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Stimuli associated with reward acquire the ability to automatically capture attention. It is also the case that, with sufficient training, former targets can acquire the ability to capture attention in the absence of extrinsic rewards. It remains unclear whether these two experience-dependent attentional biases share a common underlying mechanism. The present study examined the influence of selection history on attentional capture, and compared its neural correlates with those of value-driven attentional capture reported in Anderson et al. (2014a). Participants completed a four-day training in visual search for a specific colour target. In a subsequent test phase, they performed visual search for a shape-defined target in which colour was task-irrelevant. Response times were slower when a former target-colour distractor was present than when it was absent, replicating attentional capture by unrewarded former targets. Neuroimaging results revealed preferential activation by a former target-colour distractor in sensory areas. A more right lateralised pattern of activation was observed, compared to attentional capture by reward cues. No distractor-evoked activity was found in the caudate tail. These results imply that attentional capture by selection history is primarily driven by plasticity in sensory areas, and that reward history and selection history influence attention via dissociable underlying mechanisms.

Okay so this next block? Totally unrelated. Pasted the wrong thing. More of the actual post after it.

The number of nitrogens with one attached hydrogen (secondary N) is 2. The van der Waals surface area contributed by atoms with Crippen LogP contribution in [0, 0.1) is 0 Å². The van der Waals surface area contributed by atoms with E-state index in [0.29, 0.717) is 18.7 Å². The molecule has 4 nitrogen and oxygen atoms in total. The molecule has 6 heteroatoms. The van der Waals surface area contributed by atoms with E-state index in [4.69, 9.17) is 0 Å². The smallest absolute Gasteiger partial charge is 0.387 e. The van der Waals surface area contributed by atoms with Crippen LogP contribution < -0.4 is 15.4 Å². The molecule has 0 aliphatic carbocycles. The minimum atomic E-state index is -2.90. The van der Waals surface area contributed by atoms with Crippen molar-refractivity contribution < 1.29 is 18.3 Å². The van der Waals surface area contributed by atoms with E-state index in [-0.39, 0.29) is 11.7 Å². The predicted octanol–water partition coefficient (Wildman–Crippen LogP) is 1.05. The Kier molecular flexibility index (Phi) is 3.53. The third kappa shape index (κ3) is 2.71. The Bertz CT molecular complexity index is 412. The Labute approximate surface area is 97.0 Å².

This article was published in the following journal.
Name: Brain research
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A comprehensive map of the physical interconnections of an organism's neural networks. This modular organization of neuronal architecture is believed to underlie disease mechanisms and the biological development of the CENTRAL NERVOUS SYSTEM.
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Light driven chloride ion pumps that are ubiquitously found in halophilic archaea (HALOBACTERIALES).
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